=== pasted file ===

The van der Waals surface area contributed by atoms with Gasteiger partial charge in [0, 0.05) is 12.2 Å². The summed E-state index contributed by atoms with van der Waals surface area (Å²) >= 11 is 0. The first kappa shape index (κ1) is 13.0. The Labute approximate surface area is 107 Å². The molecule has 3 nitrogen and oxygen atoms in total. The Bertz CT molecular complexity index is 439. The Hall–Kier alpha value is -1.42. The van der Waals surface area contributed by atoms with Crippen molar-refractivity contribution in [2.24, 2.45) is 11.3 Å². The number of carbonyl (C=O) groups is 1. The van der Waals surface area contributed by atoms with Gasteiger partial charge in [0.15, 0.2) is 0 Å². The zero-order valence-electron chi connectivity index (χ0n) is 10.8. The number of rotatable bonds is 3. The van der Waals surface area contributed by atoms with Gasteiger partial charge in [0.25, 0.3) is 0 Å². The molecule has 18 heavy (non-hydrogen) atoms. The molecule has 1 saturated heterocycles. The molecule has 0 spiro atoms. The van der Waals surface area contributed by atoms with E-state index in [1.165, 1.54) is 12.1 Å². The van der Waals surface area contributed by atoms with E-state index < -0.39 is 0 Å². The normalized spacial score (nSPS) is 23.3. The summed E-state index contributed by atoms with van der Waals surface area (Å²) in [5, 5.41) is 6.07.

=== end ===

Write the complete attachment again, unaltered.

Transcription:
The van der Waals surface area contributed by atoms with Gasteiger partial charge in [0, 0.05) is 12.2 Å². The summed E-state index contributed by atoms with van der Waals surface area (Å²) >= 11 is 0. The first kappa shape index (κ1) is 13.0. The Labute approximate surface area is 107 Å². The molecule has 3 nitrogen and oxygen atoms in total. The Bertz CT molecular complexity index is 439. The Hall–Kier alpha value is -1.42. The van der Waals surface area contributed by atoms with Crippen molar-refractivity contribution in [2.24, 2.45) is 11.3 Å². The number of carbonyl (C=O) groups is 1. The van der Waals surface area contributed by atoms with Gasteiger partial charge in [0.15, 0.2) is 0 Å². The zero-order valence-electron chi connectivity index (χ0n) is 10.8. The number of rotatable bonds is 3. The van der Waals surface area contributed by atoms with Gasteiger partial charge in [0.25, 0.3) is 0 Å². The molecule has 18 heavy (non-hydrogen) atoms. The molecule has 1 saturated heterocycles. The molecule has 0 spiro atoms. The van der Waals surface area contributed by atoms with E-state index in [1.165, 1.54) is 12.1 Å². The van der Waals surface area contributed by atoms with E-state index < -0.39 is 0 Å². The normalized spacial score (nSPS) is 23.3. The summed E-state index contributed by atoms with van der Waals surface area (Å²) in [5, 5.41) is 6.07.